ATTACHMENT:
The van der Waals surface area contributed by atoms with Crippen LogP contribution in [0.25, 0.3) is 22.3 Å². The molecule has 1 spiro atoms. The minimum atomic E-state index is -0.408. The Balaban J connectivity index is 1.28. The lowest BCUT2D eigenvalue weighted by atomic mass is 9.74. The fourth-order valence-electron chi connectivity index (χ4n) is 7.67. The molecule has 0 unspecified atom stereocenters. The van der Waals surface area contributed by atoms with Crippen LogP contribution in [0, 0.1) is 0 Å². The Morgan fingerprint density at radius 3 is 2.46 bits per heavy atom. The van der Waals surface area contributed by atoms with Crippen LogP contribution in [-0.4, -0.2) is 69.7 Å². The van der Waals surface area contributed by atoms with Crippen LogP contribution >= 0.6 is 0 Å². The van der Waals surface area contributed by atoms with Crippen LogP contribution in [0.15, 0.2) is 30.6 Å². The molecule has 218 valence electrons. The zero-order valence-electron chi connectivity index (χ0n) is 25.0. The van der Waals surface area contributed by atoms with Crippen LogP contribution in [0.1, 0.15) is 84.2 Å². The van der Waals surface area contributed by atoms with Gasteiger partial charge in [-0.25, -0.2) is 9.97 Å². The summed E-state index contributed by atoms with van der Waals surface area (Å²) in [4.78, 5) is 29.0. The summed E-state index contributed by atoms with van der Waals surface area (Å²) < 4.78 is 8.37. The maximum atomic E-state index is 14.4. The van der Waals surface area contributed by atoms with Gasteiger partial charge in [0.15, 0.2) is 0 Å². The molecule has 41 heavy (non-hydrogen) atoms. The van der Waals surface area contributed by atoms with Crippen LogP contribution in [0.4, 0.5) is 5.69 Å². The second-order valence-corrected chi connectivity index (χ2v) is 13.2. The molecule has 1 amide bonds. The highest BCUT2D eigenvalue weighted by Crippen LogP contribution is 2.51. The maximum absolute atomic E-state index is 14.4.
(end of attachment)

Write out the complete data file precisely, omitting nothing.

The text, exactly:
The van der Waals surface area contributed by atoms with Crippen LogP contribution in [0.25, 0.3) is 22.3 Å². The molecule has 1 spiro atoms. The minimum atomic E-state index is -0.408. The Balaban J connectivity index is 1.28. The lowest BCUT2D eigenvalue weighted by atomic mass is 9.74. The fourth-order valence-electron chi connectivity index (χ4n) is 7.67. The molecule has 0 unspecified atom stereocenters. The van der Waals surface area contributed by atoms with Crippen LogP contribution in [0, 0.1) is 0 Å². The Morgan fingerprint density at radius 3 is 2.46 bits per heavy atom. The van der Waals surface area contributed by atoms with Crippen LogP contribution in [-0.4, -0.2) is 69.7 Å². The van der Waals surface area contributed by atoms with Crippen LogP contribution >= 0.6 is 0 Å². The van der Waals surface area contributed by atoms with Crippen LogP contribution in [0.15, 0.2) is 30.6 Å². The molecule has 218 valence electrons. The zero-order valence-electron chi connectivity index (χ0n) is 25.0. The van der Waals surface area contributed by atoms with Crippen LogP contribution in [0.1, 0.15) is 84.2 Å². The van der Waals surface area contributed by atoms with Gasteiger partial charge in [-0.25, -0.2) is 9.97 Å². The summed E-state index contributed by atoms with van der Waals surface area (Å²) in [4.78, 5) is 29.0. The summed E-state index contributed by atoms with van der Waals surface area (Å²) < 4.78 is 8.37. The maximum atomic E-state index is 14.4. The van der Waals surface area contributed by atoms with Gasteiger partial charge in [0.15, 0.2) is 0 Å². The molecule has 41 heavy (non-hydrogen) atoms. The van der Waals surface area contributed by atoms with Crippen LogP contribution in [0.4, 0.5) is 5.69 Å². The second-order valence-corrected chi connectivity index (χ2v) is 13.2. The molecule has 1 amide bonds. The highest BCUT2D eigenvalue weighted by Crippen LogP contribution is 2.51. The maximum absolute atomic E-state index is 14.4.